It’s in those neighborhoods where YPI saw some of its biggest successes. According to YPI figures, graduation rates in its Promise Neighborhood high schools outpaced state levels. In 2018, 87 percent of students in Promise Neighborhood high schools graduated, compared with 83 percent statewide. Similarly, college-ready graduation rates — defined as the percentage of high school seniors eligible for University of California or California State University admission — also exceeded statewide rates in 2018: 71 percent for the Promise high schools, versus 50 percent for all California high schools on average. The numbers are more striking given that 91 percent of students in Promise schools qualify for free or reduced-price lunch, compared with 60 percent of students statewide.

Similar nonprofits and programs operate around the country, including in Boston, in Seattle and throughout Colorado, many of which have shown progress around boosting test scores, graduation rates and parental involvement in schools. A 2018 study found that K-5 students participating in comprehensive services offered through Boston-based City Connects had a 9.2 percent high school dropout rate, compared with 16.6 percent for nonparticipants.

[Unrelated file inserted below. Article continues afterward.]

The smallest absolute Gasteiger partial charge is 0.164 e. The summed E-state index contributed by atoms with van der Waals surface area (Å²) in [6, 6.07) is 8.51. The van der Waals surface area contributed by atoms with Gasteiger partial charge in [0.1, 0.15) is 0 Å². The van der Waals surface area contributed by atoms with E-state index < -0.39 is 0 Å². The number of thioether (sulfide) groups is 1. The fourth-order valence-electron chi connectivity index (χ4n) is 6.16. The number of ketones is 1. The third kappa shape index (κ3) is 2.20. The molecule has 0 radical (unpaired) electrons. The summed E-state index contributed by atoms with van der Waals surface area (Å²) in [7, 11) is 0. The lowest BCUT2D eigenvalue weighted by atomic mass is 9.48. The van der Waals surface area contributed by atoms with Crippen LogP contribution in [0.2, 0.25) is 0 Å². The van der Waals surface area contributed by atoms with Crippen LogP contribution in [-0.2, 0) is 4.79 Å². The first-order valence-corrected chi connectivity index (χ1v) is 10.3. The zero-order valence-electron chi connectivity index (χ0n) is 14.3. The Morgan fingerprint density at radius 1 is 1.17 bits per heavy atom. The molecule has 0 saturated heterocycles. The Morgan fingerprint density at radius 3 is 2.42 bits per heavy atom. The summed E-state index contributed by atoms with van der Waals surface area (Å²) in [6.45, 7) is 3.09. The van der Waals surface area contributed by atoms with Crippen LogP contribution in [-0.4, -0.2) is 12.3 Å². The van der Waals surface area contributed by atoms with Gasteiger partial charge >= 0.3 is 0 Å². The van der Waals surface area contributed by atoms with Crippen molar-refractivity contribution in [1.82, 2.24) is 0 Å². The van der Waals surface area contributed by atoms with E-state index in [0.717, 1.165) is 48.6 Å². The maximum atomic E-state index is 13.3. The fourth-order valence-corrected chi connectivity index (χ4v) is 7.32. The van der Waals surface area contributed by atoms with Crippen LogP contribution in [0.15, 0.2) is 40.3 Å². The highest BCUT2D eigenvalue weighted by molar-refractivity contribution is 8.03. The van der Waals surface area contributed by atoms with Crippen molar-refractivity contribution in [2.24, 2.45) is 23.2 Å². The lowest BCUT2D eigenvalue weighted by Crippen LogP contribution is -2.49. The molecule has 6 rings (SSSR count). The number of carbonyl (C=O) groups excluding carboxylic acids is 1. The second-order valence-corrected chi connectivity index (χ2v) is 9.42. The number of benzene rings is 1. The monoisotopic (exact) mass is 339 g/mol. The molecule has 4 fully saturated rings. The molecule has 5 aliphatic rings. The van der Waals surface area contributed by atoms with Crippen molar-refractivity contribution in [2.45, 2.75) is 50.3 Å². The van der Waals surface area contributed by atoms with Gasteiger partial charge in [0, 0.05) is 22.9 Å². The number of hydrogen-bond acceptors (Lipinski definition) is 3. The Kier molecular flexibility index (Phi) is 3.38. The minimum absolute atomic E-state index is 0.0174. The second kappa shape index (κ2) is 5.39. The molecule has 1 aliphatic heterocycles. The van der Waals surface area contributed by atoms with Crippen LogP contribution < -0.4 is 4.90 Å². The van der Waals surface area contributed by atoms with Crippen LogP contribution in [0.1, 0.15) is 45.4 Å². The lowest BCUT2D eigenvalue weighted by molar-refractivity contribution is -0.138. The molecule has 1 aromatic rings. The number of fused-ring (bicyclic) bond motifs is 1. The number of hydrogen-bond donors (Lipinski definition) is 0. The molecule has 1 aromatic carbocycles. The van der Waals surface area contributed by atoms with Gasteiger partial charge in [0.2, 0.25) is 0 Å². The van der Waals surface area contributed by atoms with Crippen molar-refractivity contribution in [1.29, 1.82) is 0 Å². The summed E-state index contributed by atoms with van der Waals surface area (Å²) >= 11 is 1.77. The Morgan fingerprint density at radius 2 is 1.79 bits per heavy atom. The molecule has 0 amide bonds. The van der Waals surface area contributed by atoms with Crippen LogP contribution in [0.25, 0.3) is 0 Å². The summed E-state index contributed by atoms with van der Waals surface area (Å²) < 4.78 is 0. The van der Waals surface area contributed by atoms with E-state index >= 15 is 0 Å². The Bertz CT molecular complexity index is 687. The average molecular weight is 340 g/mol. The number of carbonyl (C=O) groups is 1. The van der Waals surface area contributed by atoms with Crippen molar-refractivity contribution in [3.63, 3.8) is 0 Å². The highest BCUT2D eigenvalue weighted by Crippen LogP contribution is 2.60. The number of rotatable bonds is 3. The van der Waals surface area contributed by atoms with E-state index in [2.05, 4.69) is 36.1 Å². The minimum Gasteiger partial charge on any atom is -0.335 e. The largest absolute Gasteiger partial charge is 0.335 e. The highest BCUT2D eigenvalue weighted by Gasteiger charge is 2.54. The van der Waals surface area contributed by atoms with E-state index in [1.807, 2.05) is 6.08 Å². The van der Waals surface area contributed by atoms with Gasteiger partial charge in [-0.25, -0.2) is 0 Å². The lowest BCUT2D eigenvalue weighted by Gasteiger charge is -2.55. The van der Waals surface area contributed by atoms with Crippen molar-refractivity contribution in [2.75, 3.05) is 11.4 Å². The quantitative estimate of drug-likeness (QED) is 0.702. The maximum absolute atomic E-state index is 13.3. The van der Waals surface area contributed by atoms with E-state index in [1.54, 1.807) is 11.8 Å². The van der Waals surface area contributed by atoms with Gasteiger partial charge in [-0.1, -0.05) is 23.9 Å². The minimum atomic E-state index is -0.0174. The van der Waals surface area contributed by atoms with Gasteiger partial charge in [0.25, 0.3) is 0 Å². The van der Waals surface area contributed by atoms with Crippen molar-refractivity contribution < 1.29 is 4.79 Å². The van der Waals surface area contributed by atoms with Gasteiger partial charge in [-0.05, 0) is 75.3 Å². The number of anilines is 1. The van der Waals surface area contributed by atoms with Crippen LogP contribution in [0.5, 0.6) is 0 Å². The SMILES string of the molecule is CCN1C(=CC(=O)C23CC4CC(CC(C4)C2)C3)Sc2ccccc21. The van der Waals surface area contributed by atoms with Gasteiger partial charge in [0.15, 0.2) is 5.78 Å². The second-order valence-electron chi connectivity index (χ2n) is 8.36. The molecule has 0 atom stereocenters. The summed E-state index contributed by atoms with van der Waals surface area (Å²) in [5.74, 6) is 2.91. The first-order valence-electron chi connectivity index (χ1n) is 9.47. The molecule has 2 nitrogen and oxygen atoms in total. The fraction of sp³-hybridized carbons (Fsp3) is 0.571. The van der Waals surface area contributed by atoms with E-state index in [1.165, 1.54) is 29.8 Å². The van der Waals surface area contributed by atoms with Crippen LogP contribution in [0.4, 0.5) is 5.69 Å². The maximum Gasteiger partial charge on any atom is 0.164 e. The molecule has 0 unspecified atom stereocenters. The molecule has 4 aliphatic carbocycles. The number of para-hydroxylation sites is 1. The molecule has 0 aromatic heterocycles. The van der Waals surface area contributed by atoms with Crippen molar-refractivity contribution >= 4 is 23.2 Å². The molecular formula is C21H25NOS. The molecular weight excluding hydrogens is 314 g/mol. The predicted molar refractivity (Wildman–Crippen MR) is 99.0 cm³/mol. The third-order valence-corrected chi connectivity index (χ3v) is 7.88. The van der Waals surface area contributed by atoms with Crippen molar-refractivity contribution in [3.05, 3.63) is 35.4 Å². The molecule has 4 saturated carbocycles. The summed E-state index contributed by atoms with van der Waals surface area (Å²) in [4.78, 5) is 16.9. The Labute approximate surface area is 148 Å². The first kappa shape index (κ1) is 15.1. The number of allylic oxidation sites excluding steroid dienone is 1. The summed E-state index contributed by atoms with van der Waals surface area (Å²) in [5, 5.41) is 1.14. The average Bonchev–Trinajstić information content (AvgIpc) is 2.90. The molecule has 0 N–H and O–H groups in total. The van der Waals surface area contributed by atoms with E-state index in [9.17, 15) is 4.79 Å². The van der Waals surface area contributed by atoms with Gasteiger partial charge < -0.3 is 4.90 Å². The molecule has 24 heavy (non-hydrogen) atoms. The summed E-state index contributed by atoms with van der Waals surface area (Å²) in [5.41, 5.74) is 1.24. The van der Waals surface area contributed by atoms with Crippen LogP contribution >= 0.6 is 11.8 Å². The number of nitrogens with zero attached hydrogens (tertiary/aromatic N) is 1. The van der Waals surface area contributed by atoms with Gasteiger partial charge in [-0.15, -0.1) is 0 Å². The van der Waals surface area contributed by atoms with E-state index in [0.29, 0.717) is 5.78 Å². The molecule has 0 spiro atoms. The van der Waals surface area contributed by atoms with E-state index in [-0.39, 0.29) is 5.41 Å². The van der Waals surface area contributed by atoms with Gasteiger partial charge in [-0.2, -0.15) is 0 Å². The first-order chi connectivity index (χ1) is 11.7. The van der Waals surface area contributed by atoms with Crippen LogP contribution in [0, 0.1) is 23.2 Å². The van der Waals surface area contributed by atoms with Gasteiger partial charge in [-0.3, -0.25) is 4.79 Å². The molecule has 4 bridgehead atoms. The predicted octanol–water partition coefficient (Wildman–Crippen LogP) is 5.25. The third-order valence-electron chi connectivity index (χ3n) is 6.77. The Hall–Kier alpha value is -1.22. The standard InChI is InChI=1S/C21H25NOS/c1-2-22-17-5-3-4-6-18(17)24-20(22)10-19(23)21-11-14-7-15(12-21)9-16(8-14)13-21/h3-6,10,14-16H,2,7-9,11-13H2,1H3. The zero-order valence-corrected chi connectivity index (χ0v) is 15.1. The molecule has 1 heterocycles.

Even as these programs have shown success in different parts of the country, they’re still often overlooked in many districts. An April 2019 study by the Education Redesign Lab at the Harvard Graduate School of Education, which noted YPI’s work, stated that while “personalized plans represent a promising approach, they are largely underemployed in the field of education.”

In L.A., YPI operated in three areas — the San Fernando Valley, Pico-Union and East Hollywood — and ran more than 90 afterschool sites that offered homework help, recreational options and classes on subjects such as photography, arts and robotics.